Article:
It’s Economics 101: If people want something, it’s value is predicated on its scarcity. Before the web, because information was scarce, it had value. If you wanted access to the facts contained in the pages of Encyclopaedia Britannica you had to pony-up $2200. If you wanted to know what was on TV tonight you had to buy a TV-Week, and if students wanted to acquire knowledge, they had to listen to their teacher and copy notes from the board. Teachers who “knew their subject” were valuable.
In 2014 Wikipedia is free (even Britannica costs only $15), there’s a free Electronic Program Guide built into your TV, and if a teacher is valuable to her students – it’s not because she know’s her subject.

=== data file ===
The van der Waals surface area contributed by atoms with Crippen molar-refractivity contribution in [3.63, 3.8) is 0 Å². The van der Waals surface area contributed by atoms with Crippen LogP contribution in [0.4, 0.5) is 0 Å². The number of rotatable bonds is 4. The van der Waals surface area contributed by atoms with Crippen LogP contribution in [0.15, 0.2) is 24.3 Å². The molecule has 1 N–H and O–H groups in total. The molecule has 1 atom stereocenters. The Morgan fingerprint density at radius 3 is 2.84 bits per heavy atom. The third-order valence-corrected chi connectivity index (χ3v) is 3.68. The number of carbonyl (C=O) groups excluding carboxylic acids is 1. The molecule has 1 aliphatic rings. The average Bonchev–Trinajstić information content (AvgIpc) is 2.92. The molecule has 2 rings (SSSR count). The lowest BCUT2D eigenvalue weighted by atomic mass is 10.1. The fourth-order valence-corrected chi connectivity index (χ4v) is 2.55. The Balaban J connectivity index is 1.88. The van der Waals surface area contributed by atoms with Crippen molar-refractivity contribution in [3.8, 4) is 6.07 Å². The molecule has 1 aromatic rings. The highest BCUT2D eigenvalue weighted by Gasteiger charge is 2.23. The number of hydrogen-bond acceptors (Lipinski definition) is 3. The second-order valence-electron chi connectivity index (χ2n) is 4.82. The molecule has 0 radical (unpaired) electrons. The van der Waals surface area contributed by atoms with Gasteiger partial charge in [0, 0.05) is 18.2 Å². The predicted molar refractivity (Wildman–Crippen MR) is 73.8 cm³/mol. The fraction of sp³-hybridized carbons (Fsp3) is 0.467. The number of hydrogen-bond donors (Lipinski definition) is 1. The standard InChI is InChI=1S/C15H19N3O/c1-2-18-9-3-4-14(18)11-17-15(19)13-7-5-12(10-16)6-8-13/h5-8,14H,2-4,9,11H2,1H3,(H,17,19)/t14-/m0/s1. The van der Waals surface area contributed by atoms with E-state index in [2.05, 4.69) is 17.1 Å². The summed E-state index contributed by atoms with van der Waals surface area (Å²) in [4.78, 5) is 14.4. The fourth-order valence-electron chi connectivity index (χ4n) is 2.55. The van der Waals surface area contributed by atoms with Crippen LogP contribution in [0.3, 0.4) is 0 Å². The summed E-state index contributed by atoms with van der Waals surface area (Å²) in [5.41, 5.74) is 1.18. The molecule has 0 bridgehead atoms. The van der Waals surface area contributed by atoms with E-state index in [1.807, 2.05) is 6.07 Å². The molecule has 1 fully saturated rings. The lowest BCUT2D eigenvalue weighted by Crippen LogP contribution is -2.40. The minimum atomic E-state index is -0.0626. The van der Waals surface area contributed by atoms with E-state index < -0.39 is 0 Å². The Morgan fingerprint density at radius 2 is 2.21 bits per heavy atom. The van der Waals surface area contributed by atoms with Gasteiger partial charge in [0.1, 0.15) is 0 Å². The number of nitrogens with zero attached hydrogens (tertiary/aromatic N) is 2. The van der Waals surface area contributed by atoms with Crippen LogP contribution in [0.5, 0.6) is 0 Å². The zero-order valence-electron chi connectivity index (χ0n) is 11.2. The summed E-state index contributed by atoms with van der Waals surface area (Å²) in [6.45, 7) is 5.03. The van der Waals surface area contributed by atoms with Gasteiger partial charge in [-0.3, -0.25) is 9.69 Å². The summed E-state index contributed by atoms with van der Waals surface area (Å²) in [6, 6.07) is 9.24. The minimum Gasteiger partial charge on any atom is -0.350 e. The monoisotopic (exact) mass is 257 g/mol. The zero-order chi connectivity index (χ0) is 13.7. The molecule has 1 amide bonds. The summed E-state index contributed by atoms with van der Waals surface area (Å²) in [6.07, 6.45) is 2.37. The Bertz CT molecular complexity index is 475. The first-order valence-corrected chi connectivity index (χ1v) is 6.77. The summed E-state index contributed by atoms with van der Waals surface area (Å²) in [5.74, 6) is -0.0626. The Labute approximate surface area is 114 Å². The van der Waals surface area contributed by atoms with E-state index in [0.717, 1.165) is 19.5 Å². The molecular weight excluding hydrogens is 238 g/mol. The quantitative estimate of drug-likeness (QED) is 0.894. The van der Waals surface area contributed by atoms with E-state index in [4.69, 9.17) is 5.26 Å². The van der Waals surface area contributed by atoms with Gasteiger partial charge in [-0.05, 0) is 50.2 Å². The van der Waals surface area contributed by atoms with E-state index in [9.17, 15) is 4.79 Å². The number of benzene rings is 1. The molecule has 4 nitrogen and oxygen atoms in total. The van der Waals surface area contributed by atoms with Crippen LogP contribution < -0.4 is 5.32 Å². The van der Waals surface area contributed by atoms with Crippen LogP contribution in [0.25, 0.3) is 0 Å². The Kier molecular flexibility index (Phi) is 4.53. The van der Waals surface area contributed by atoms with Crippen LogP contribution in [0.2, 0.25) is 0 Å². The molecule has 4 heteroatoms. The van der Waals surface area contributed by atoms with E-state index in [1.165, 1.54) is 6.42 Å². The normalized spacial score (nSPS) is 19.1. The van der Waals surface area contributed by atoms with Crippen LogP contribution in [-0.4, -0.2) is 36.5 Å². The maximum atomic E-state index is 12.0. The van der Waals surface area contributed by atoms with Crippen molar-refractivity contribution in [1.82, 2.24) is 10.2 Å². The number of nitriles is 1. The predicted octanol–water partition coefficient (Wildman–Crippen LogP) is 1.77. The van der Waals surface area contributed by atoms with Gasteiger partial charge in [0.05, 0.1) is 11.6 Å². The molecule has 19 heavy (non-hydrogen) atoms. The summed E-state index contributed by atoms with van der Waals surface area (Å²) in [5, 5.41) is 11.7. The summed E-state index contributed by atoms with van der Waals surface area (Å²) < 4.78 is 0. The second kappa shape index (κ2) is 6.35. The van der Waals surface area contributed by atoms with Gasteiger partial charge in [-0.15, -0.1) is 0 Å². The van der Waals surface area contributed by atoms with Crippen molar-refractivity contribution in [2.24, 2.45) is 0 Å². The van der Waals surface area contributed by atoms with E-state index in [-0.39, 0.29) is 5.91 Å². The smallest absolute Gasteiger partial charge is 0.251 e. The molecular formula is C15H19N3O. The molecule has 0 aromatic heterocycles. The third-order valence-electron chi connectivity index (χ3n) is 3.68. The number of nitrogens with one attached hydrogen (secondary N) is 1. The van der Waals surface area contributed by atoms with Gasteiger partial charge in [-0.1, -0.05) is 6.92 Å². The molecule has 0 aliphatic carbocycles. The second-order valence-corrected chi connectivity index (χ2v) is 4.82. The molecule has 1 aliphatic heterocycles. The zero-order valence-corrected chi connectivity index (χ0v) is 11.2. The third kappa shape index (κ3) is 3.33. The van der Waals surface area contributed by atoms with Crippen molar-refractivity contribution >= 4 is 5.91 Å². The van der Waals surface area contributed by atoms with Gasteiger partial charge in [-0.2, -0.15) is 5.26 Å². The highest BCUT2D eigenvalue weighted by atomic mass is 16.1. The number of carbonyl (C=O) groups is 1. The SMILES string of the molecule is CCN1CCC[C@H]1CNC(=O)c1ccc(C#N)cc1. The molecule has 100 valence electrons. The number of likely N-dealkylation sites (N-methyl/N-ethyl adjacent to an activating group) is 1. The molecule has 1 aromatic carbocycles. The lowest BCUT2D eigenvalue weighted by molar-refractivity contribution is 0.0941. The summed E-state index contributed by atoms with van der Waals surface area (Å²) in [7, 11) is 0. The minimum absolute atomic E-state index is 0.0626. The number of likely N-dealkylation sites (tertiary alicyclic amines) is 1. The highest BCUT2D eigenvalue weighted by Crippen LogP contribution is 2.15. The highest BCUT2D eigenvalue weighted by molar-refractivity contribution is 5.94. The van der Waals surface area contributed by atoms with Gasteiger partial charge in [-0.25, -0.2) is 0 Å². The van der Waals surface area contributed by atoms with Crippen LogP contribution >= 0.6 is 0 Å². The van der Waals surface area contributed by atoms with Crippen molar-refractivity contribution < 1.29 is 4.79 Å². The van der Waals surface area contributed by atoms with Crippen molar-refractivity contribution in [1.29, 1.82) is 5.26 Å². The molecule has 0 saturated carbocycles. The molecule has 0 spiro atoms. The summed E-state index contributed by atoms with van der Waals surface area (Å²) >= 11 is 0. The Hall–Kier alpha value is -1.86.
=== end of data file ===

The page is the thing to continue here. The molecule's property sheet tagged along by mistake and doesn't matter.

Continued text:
So that’s the big question I have for teachers in 2014. In a world with Google; in a world with Wikipedia; in a world where knowledge has lost all it’s scarcity, what do you bring to the classroom that IS scarce?
It’s not a rhetorical question. I think teachers should be able to articulate what their value is.
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